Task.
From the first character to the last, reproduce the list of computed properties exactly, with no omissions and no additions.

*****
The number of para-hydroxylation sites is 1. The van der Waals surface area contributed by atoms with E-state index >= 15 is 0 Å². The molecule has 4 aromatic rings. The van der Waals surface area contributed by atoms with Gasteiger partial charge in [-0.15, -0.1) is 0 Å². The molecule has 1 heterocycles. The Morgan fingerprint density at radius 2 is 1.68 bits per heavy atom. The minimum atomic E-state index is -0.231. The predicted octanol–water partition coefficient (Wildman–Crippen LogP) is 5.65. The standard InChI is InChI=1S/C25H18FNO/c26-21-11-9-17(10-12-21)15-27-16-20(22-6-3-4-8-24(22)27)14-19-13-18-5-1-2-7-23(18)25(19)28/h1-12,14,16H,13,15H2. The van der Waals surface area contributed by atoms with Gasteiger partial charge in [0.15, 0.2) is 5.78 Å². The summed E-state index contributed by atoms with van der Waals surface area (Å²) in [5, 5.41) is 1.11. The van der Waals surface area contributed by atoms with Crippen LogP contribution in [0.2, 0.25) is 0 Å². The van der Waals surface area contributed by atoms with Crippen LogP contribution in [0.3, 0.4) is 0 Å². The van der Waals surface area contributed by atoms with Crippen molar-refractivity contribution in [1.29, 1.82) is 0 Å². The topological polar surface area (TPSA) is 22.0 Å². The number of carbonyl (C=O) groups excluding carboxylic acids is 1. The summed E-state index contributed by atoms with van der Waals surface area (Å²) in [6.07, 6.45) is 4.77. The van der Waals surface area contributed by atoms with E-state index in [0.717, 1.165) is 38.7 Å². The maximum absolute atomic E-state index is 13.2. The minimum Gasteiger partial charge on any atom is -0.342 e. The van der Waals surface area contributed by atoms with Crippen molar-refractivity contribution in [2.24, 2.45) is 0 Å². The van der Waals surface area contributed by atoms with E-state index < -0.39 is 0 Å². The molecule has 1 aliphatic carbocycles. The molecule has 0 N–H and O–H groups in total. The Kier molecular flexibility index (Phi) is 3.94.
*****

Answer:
The number of para-hydroxylation sites is 1. The van der Waals surface area contributed by atoms with E-state index >= 15 is 0 Å². The molecule has 4 aromatic rings. The van der Waals surface area contributed by atoms with Gasteiger partial charge in [-0.15, -0.1) is 0 Å². The molecule has 1 heterocycles. The Morgan fingerprint density at radius 2 is 1.68 bits per heavy atom. The minimum atomic E-state index is -0.231. The predicted octanol–water partition coefficient (Wildman–Crippen LogP) is 5.65. The standard InChI is InChI=1S/C25H18FNO/c26-21-11-9-17(10-12-21)15-27-16-20(22-6-3-4-8-24(22)27)14-19-13-18-5-1-2-7-23(18)25(19)28/h1-12,14,16H,13,15H2. The van der Waals surface area contributed by atoms with Gasteiger partial charge in [0.15, 0.2) is 5.78 Å². The summed E-state index contributed by atoms with van der Waals surface area (Å²) in [5, 5.41) is 1.11. The van der Waals surface area contributed by atoms with Crippen LogP contribution in [0.2, 0.25) is 0 Å². The van der Waals surface area contributed by atoms with Crippen LogP contribution in [0.3, 0.4) is 0 Å². The van der Waals surface area contributed by atoms with Crippen molar-refractivity contribution in [1.29, 1.82) is 0 Å². The topological polar surface area (TPSA) is 22.0 Å². The number of carbonyl (C=O) groups excluding carboxylic acids is 1. The summed E-state index contributed by atoms with van der Waals surface area (Å²) in [6.07, 6.45) is 4.77. The van der Waals surface area contributed by atoms with E-state index in [0.717, 1.165) is 38.7 Å². The maximum absolute atomic E-state index is 13.2. The minimum Gasteiger partial charge on any atom is -0.342 e. The van der Waals surface area contributed by atoms with Crippen molar-refractivity contribution in [2.24, 2.45) is 0 Å². The van der Waals surface area contributed by atoms with E-state index < -0.39 is 0 Å². The molecule has 1 aliphatic carbocycles. The molecule has 0 N–H and O–H groups in total. The Kier molecular flexibility index (Phi) is 3.94.